Pacific Crest Trail Week 6: Crouching Bobcat, Hidden Mosquitoes

Photo by Mark Stevens
View of Oregon’s Mount Hood from the Pacific Crest Trail.

As I sit in my sweet mountain-lodge room, I am reflecting on the last seven weeks of my life.

The grandeur and solitude of Washington are a distant memory and Oregon has been full of surprises. I started hiking through Oregon as fast as I could only to learn to slow down. This state has taught me that thru-hiking isn’t all about the physical challenge, but the challenge of balance. One must keep a schedule, yet enjoy the journey at the same time.

I was told many things about Oregon before I even got there. But the vision of the state I take away is a very different one. I was warned of mosquitoes that swarmed you for days, and promised flat, easy trails, as well as 40 mile days. What I found were friends waiting to spend time with me, volcanoes, tolerable mosquitoes, and luxury mountain lodges or RV resorts always a few days away.

I got to relax in Oregon. The mountains here are majestic and the dry grasslands shimmer against the blue skies. But there are always surprises.

Photo by Jason Farrar
This obviously isn’t the cat that I saw, but maybe it will explain my decision not to stop and take a picture.

Yesterday, I was enjoying a lighter load (my boyfriend took my pack for a 16-mile stretch) when I had an unexpected encounter. I was coming around a corner when I saw a large cat in the trail turned away from me. A small bird fluttered in front of it. Was it a baby mountain lion? Was it a bobcat?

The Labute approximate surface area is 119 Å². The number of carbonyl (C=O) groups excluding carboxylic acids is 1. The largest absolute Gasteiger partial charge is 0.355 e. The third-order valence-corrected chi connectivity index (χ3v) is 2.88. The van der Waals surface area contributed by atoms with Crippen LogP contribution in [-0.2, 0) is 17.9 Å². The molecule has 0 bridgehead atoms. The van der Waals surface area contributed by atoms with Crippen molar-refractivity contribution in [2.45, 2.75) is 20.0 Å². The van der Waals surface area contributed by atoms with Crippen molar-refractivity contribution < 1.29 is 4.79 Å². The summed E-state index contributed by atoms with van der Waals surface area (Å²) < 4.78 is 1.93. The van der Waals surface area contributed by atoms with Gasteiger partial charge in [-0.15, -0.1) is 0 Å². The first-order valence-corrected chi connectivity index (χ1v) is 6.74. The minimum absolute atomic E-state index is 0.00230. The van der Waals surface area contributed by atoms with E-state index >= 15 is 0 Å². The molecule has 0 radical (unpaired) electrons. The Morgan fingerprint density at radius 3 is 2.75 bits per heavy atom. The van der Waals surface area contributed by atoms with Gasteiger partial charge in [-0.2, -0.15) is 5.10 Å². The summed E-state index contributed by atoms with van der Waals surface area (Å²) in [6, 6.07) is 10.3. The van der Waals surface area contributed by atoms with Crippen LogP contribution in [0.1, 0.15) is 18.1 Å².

I whistled instinctively as it stood 10 feet in front of me and said, “hey.” It turned around slowly. I said, “hey” again then it jogged away from me.

As I wasn’t quite sure what it was, what it might do, and what was with it, I decided to make myself look big by waving my trekking poles in the air and singing the Presidential March. (I guess this was my instinctual way of asserting my authority?) I continued this for a bit till I realized no mommy mountain lion was coming to attack me. I was very lucky to have seen this beautiful animal and sorry that I disturbed its lunch.

Each trail and turn in Oregon held a similar surprise encounter. The people here are proud of their mountains and they make sure to get out and enjoy them. It was magical to run into old friends in Crater Lake, wet thunderstorms, and wild cats on the trail.

You never now what’s going to happen out here, but if you slow down you might get to see some cool stuff and eat some great meals.

Read the rest of Suzanne’s adventures:

Week 1: Approaching the Adventure
Week 2: Falling Down, Climbing Up
Week 3: The Pulse of Humanity
Week 4: Beware the Grouse
Week 5: Being Zen (or Not)
Week 7: Appreciation
Week 8: The End?

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About the Author

Suzanne Hessler is a connoisseur of odd jobs and misspent adventures. She can often be found wandering the countryside or hiding from everything in her tiny mid-city apartment. She is currently attempting a long-distance backpacking trip starting at the Canadian Border of the Pacific Crest Trail and heading South. You can find her on Google + and Facebook.